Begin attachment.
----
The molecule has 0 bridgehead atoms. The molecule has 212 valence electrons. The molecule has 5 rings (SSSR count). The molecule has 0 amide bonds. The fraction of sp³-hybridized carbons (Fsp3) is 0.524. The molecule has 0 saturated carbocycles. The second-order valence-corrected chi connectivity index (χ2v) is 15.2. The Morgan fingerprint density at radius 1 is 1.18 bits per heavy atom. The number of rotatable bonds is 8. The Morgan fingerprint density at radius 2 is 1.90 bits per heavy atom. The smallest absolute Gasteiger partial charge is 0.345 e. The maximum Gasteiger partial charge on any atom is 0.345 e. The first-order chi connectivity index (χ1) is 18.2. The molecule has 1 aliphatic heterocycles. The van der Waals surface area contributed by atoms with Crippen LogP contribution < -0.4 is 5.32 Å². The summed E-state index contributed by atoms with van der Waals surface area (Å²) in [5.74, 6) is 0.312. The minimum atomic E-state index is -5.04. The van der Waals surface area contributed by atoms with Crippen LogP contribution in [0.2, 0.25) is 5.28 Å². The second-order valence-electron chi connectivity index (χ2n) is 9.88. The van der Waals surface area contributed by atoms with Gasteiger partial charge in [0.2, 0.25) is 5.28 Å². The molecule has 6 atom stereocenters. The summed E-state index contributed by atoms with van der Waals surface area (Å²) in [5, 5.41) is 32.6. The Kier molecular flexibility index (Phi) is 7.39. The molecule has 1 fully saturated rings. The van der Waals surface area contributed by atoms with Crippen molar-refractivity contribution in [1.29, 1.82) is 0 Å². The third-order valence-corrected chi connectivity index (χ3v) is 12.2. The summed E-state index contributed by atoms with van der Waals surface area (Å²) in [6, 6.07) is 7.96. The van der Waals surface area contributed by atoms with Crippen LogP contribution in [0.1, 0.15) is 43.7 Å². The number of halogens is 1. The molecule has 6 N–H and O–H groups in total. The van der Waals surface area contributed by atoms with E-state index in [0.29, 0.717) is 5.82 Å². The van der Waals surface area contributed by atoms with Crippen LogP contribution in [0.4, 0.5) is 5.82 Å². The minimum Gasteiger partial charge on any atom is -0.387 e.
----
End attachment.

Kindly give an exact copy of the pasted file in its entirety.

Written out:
The molecule has 0 bridgehead atoms. The molecule has 212 valence electrons. The molecule has 5 rings (SSSR count). The molecule has 0 amide bonds. The fraction of sp³-hybridized carbons (Fsp3) is 0.524. The molecule has 0 saturated carbocycles. The second-order valence-corrected chi connectivity index (χ2v) is 15.2. The Morgan fingerprint density at radius 1 is 1.18 bits per heavy atom. The number of rotatable bonds is 8. The Morgan fingerprint density at radius 2 is 1.90 bits per heavy atom. The smallest absolute Gasteiger partial charge is 0.345 e. The maximum Gasteiger partial charge on any atom is 0.345 e. The first-order chi connectivity index (χ1) is 18.2. The molecule has 1 aliphatic heterocycles. The van der Waals surface area contributed by atoms with Crippen LogP contribution < -0.4 is 5.32 Å². The summed E-state index contributed by atoms with van der Waals surface area (Å²) in [5.74, 6) is 0.312. The minimum atomic E-state index is -5.04. The van der Waals surface area contributed by atoms with Crippen LogP contribution in [0.2, 0.25) is 5.28 Å². The second-order valence-electron chi connectivity index (χ2n) is 9.88. The van der Waals surface area contributed by atoms with Gasteiger partial charge in [0.2, 0.25) is 5.28 Å². The molecule has 6 atom stereocenters. The summed E-state index contributed by atoms with van der Waals surface area (Å²) in [5, 5.41) is 32.6. The Kier molecular flexibility index (Phi) is 7.39. The molecule has 1 fully saturated rings. The van der Waals surface area contributed by atoms with Crippen molar-refractivity contribution in [1.29, 1.82) is 0 Å². The third-order valence-corrected chi connectivity index (χ3v) is 12.2. The summed E-state index contributed by atoms with van der Waals surface area (Å²) in [6, 6.07) is 7.96. The van der Waals surface area contributed by atoms with Crippen LogP contribution in [0.1, 0.15) is 43.7 Å². The number of halogens is 1. The molecule has 6 N–H and O–H groups in total. The van der Waals surface area contributed by atoms with E-state index in [0.29, 0.717) is 5.82 Å². The van der Waals surface area contributed by atoms with Crippen LogP contribution in [0.4, 0.5) is 5.82 Å². The minimum Gasteiger partial charge on any atom is -0.387 e.